It's not a big deal for a chess software to beat top player in an even match, but the story is different in shogi, since it has more possibility than chess (the ability to drop pieces in shogi makes it more complex than chess).
A computer has taken down top women's shogi player Ichiyo Shimizu in a special game staged at the University of Tokyo, moving development of software for the Japanese chess game a step ahead.
The game lasted six hours and three minutes. Shimizu, a professional shogi, or Japanese chess, player, has won titles at 45 competitions, the most of any female player.
The shogi system, titled "Akara 2010," defeated Shimizu, holder of the women's Osho title, in 86 moves.
"It made no eccentric moves, and from partway through it felt like I was playing against a human. I'm a bit frustrated by the loss, but I gained respect for the people who took part in developing the software," Shimizu said. "I hope humans and computers will become stronger in the future through friendly competition."
"Akara," after which the shogi system was named, is a Buddhist term meaning "10 to the power of 224," a figure close to the total possible number of unique shogi games. The system combines four shogi software programs -- Gekisashi, GPS Shogi, YSS and Bonanza -- and selects the best move through a majority.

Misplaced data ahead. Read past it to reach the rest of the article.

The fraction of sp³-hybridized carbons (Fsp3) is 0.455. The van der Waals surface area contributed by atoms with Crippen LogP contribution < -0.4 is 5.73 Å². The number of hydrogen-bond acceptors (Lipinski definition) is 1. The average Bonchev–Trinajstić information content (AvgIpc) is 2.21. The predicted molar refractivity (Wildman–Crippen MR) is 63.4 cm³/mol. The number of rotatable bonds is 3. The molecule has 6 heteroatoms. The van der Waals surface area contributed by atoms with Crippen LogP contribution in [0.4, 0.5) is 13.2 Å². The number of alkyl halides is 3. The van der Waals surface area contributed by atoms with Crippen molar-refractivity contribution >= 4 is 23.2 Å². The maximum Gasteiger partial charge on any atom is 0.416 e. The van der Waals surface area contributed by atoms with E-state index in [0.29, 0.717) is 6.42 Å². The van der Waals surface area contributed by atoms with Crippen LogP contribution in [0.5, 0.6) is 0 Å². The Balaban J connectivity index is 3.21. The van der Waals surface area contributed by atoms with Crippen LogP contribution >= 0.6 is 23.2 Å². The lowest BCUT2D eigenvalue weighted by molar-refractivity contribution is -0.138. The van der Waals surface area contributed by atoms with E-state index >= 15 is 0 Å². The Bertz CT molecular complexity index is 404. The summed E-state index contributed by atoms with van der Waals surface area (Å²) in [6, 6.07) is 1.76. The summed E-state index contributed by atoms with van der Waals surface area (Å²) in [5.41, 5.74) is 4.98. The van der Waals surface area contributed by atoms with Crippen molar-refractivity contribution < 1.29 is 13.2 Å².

In the game with Shimizu, each side had three hours. Akara 2010 played with a "ranging rook" strategy, offering an exchange of bishops. Shimizu made a questionable move partway though the game, and Akara went on to win.
The game was staged after the Information Processing Society of Japan approached the Japan Shogi Association and suggested holding the match.
Society member Hitoshi Matsubara, a professor at Future University Hakodate, said the computer's win came after decades of work.
"I started developing shogi software 35 years ago, and for the software to become this strong is enough for me to forget all the hard work."
In 2005, the Japan Shogi Association introduced a ban on professional members playing shogi computers without permission. The latest game was the first human versus computer game approved by the association since Ryuo champion Akira Watanabe defeated Bonanza in 2007.
Will future go software will also able to beat human in an even game? If yes, how far that future is? Only time will tell.